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FUNCTIONS: SPECIFICATION AND DEFINITION
To deal with functions as a math object, you need a precise definition of "function". That is what this article gives you.
 The article starts by giving a specification of "function".
 After that, we get into the technicalities of the
definitions of the general concept of function.
 Things get complicated because there are several inequivalent definitions of "function" in common use.
Specification of "function"
A function $f$ is a mathematical object which determines and is completely determined by the following data:
 (DOM) $f$ has a domain, which is a set. The domain may be denoted by $\text{dom} f$.
 (COD) $f$ has a codomain, which is also a set and may be denoted by $\text{cod} f$.
 (VAL) For each element $a$ of the domain of $f$, $f$ has a value at $a$.
 (FP) The value of $f$ at $a$ is
completely determined by $a$ and $f$.
 (VIC) The value of $f$ at $a$ must be an element of the codomain of $f$.
 The value of $f$ at $a$ is most commonly written $f(a)$, but see Functions: Notation and Terminology.
 To evaluate $f$ at $a$ means to determine $f(a)$. The two examples of functions below show that different functions may have different strategies for evaluating them.
 In the expression "$f(a)$", $a$ is called the input or (oldfashioned) argument of $f$.
 "FP" means functional property.
 "VIC" means "value in codomain".
Examples
I give two examples here. The examples of functions chapter contains many other examples.
A finite function
Let $F$ be the function defined on the set $\left\{\text{a},\text{b},\text{c},\text{d}\right\}$ as follows: \[F(\text{a})=\text{a},\,\,\,F(\text{b})=\text{c},\,\,\,F(\text{c})=\text{c},\,\,\,F(\text{d})=\text{b}\]In this definition, $\text{a},\text{b},\text{c},\text{d}$ are letters of the alphabet, not variables. This is the function called "Finite'' in the chapter on examples of functions.
 The definition of $F$ says "$F$ is defined on the set $\left\{\text{a},\,\text{b},\,\text{c},\,\text{d} \right\}$". The phrase "is defined on"
means that the domain is that set. That is standard terminology.
 The value of $F$ at each element of the domain is given explicitly. The value at
$\text{b}$, for example, is $\text{c}$, because the definition says that $F(\text{b}) = \text{c}$. No other reason needs to be given. Mathematical definitions can be arbitrary.
 The codomain of $F$ is not specified, but must include the set $\{\text{a},\text{b},\text{c}\}$. The codomain of a function is often not specified when it is not important, which is most of the time in freshman calculus (for example).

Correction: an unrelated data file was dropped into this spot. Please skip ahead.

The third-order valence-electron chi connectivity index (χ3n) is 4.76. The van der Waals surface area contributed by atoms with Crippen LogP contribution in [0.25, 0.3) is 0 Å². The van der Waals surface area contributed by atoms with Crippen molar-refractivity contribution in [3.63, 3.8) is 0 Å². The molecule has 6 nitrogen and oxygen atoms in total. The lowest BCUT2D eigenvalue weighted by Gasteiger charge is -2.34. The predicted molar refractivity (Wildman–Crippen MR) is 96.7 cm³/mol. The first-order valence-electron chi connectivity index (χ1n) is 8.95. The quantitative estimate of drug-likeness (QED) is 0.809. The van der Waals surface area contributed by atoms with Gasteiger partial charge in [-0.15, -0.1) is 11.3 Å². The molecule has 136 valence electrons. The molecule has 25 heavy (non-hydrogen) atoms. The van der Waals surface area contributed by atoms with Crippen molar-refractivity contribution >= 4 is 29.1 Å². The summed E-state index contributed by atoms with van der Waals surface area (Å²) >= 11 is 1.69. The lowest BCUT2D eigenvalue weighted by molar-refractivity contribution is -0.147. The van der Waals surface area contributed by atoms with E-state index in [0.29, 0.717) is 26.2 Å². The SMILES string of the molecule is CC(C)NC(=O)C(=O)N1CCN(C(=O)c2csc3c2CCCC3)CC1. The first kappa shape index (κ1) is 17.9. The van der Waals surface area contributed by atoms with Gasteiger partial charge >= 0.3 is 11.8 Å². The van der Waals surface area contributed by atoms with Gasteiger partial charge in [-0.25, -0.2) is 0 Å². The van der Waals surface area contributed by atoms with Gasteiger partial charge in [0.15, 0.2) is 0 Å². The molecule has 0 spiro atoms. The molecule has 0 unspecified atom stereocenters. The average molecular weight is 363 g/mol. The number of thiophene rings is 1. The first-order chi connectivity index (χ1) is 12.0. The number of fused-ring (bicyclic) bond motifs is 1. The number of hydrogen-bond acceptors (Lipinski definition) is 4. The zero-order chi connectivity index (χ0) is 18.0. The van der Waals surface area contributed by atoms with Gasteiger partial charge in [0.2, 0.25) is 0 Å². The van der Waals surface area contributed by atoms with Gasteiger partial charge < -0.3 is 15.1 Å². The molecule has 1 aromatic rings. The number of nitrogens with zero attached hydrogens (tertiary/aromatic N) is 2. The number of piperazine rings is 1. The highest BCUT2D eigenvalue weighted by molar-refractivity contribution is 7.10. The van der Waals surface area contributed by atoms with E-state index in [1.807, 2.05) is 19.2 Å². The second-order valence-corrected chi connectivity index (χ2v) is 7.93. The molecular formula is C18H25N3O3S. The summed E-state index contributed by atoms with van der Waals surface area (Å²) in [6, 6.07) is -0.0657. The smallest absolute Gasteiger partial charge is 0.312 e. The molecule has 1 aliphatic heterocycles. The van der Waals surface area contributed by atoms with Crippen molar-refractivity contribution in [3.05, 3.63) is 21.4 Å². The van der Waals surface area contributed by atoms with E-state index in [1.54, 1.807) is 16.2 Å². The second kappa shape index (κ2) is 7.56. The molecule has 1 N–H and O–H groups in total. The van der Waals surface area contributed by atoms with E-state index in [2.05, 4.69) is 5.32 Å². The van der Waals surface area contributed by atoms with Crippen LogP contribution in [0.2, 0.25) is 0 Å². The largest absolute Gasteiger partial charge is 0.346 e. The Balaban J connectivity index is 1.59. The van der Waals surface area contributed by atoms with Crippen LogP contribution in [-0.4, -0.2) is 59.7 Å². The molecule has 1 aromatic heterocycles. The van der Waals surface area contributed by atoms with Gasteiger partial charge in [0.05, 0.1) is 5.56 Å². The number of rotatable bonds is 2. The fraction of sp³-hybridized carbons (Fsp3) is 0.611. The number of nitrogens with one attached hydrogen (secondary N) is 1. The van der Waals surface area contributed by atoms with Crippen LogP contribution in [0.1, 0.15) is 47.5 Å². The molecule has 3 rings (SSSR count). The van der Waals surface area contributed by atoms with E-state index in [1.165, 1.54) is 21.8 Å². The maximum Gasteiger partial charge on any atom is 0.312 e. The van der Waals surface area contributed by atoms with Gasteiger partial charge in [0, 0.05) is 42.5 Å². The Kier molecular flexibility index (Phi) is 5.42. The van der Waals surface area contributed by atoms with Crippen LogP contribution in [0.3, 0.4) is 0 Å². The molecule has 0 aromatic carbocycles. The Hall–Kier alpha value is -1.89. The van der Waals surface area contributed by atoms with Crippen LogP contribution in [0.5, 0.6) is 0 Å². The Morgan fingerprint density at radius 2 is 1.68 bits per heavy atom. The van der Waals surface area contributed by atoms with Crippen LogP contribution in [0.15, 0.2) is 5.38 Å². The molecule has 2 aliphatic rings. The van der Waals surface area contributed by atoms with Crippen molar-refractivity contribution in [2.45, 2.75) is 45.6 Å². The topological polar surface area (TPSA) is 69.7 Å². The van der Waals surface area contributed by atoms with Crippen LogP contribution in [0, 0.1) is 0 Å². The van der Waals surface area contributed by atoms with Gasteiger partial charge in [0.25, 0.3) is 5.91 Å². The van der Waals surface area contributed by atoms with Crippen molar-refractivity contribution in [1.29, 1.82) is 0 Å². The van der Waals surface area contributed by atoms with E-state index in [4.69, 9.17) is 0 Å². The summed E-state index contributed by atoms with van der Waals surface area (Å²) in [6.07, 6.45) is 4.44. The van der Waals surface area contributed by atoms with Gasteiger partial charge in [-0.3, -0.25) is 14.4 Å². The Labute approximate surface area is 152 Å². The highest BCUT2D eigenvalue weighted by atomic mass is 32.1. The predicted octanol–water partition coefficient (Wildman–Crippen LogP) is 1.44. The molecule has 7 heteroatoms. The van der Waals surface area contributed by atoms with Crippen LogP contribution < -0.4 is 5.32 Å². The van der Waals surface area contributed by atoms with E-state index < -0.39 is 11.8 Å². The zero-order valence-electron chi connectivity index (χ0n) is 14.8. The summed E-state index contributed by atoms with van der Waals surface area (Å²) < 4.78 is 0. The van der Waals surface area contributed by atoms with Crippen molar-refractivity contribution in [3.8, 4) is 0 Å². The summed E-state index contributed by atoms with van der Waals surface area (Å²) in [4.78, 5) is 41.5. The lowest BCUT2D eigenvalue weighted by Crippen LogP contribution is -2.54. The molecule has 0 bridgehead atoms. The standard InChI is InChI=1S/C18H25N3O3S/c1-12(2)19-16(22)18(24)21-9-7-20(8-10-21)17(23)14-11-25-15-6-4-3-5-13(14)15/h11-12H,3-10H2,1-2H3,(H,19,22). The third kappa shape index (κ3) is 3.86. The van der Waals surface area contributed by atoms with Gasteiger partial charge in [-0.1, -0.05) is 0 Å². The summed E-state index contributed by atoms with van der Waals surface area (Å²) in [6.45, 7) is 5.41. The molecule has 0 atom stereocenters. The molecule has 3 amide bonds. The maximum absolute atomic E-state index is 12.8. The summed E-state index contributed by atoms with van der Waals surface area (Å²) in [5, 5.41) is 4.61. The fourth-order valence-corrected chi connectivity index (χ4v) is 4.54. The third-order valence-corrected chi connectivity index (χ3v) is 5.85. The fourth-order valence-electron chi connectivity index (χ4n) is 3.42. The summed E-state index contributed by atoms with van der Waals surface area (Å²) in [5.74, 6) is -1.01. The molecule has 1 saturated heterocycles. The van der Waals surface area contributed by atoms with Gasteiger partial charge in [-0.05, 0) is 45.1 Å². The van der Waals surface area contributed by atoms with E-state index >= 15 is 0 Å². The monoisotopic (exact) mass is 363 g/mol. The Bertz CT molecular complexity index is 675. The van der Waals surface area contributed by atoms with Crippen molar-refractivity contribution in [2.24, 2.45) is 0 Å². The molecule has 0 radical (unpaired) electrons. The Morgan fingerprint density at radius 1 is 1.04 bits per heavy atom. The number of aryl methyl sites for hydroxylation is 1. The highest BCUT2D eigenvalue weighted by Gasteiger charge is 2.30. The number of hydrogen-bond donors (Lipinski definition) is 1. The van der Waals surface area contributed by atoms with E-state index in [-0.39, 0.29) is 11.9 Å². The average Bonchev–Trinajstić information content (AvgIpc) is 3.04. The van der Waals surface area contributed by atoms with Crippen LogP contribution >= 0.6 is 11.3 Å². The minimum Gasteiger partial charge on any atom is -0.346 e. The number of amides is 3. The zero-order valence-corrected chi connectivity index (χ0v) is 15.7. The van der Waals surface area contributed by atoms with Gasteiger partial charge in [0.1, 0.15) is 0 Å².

The diagram below shows how $F$ obeys the rule that the value of an element $x$ in the domain is completely determined by $x$ and $F$.
 If two arrows had started from the same element of the domain, then $F$ would not be a function. (It would be a multivalued function).
 If there were an element of the domain that no arrow started from, it $F$ would not be a function. (It would be a partial function.)
 In this example, to evaluate $F$ at $b$ (to determine the value of $F$ at $b$) means to look at the definition of $F$, which says among other things that the value is $c$ (or alternatively, look at the diagram above and see what letter the arrow starting at $b$ points to). In this case, "evaluation" does not imply calculating a formula.
A realvalued function
Let $G$ be the realvalued function defined by the formula $G(x)={{x}^{2}}+2x+5$.
 The definition of $G$ gives the value at each element of the domain by a formula. The value at $3$, for example, is obtained by calculating \[G(3)=3^2+2\cdot3+5=20\]
 The definition of $G$
does not specify the domain. The convention in the case of functions defined on the real numbers by a formula is to take the domain to be all real numbers at which the formula is defined. In this case, that is every real number, so the domain is $\mathbb{R}$.
 The definition of $G$ does not specify the codomain, either. However, the codomain must include all real numbers greater than or equal to $4$. (Why?)
 So if an author wrote, "Let $H(x)=\frac{1}{x}$", the domain would be the set of all real numbers except $0$. But a careful author would write, "Let $H(x)=\frac{1}{x}$ ($x\neq0$)."
What the specification means
 The specification guarantees that a function satisfies all five of the properties listed.
 The specification does not define a mathematical structure in the way mathematical structures have been defined in the past: In particular, it does not require a function to be one or more sets with structure.
 Even so, it is useful to have the specification, because:
Many mathematical definitions introduce extraneous technical elements which clutter up your thinking about the object they define. 
History
The discussion below is an oversimplification of the history of mathematics, which many people have written thick books about. A book relevant to these ideas is Plato's Ghost, by Jeremy Gray.
Until late in the nineteenth century, functions were usually thought of as defined by formulas (including infinite series). Problems arose in the theory of harmonic analysis which made mathematicians require a more general notion of function. They came up with the concept of function as a set of ordered pairs with the functional property (discussed below), and that understanding revolutionized our understanding of math.
In particular, this definition, along with the use of set theory, enabled abstract math (ahem) to become a common tool for understanding math and proving theorems. It is conceivable that some readers may wish it hadn't. Well, tough.
The modern definition
of function given here (which builds on the ordered pairs with functional property definition) came into use beginning in the 1950's. The modern definition became necessary in algebraic topology and is widely used in many fields today.